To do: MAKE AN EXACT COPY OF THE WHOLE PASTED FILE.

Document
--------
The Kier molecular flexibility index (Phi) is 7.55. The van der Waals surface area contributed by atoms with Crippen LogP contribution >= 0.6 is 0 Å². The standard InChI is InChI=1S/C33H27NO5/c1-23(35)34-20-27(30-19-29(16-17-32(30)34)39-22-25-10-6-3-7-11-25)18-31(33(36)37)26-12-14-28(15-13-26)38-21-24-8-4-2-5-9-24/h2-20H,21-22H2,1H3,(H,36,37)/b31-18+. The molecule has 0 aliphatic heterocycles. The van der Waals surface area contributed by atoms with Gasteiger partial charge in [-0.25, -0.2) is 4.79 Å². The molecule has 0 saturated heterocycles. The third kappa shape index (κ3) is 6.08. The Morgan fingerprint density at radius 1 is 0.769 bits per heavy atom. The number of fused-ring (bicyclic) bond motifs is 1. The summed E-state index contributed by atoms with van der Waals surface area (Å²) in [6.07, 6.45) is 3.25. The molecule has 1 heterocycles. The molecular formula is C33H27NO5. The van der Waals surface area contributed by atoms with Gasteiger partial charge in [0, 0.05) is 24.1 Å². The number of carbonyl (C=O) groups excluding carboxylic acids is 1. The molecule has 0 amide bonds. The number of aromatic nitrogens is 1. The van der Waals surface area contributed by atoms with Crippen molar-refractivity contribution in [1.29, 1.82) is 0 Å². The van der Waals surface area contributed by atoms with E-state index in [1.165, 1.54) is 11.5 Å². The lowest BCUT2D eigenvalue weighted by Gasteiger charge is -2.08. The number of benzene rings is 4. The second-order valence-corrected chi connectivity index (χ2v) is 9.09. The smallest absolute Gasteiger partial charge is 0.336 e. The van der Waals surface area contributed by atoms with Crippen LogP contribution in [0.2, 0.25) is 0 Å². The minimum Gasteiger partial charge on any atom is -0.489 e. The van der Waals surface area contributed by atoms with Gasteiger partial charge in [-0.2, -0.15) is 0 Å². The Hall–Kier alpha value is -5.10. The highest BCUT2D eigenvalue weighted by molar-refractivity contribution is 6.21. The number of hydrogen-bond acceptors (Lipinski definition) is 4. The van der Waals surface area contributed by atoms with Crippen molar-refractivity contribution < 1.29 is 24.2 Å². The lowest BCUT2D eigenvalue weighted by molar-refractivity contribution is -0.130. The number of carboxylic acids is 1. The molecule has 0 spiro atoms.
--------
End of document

The Kier molecular flexibility index (Phi) is 7.55. The van der Waals surface area contributed by atoms with Crippen LogP contribution >= 0.6 is 0 Å². The standard InChI is InChI=1S/C33H27NO5/c1-23(35)34-20-27(30-19-29(16-17-32(30)34)39-22-25-10-6-3-7-11-25)18-31(33(36)37)26-12-14-28(15-13-26)38-21-24-8-4-2-5-9-24/h2-20H,21-22H2,1H3,(H,36,37)/b31-18+. The molecule has 0 aliphatic heterocycles. The van der Waals surface area contributed by atoms with Gasteiger partial charge in [-0.25, -0.2) is 4.79 Å². The molecule has 0 saturated heterocycles. The third kappa shape index (κ3) is 6.08. The Morgan fingerprint density at radius 1 is 0.769 bits per heavy atom. The number of fused-ring (bicyclic) bond motifs is 1. The summed E-state index contributed by atoms with van der Waals surface area (Å²) in [6.07, 6.45) is 3.25. The molecule has 1 heterocycles. The molecular formula is C33H27NO5. The van der Waals surface area contributed by atoms with Gasteiger partial charge in [0, 0.05) is 24.1 Å². The number of carbonyl (C=O) groups excluding carboxylic acids is 1. The molecule has 0 amide bonds. The number of aromatic nitrogens is 1. The van der Waals surface area contributed by atoms with Crippen molar-refractivity contribution in [1.29, 1.82) is 0 Å². The van der Waals surface area contributed by atoms with E-state index in [1.165, 1.54) is 11.5 Å². The lowest BCUT2D eigenvalue weighted by Gasteiger charge is -2.08. The number of benzene rings is 4. The second-order valence-corrected chi connectivity index (χ2v) is 9.09. The smallest absolute Gasteiger partial charge is 0.336 e. The van der Waals surface area contributed by atoms with Crippen LogP contribution in [0.2, 0.25) is 0 Å². The minimum Gasteiger partial charge on any atom is -0.489 e. The van der Waals surface area contributed by atoms with Gasteiger partial charge in [-0.2, -0.15) is 0 Å². The Hall–Kier alpha value is -5.10. The highest BCUT2D eigenvalue weighted by molar-refractivity contribution is 6.21. The number of hydrogen-bond acceptors (Lipinski definition) is 4. The van der Waals surface area contributed by atoms with Crippen molar-refractivity contribution < 1.29 is 24.2 Å². The lowest BCUT2D eigenvalue weighted by molar-refractivity contribution is -0.130. The number of carboxylic acids is 1. The molecule has 0 spiro atoms.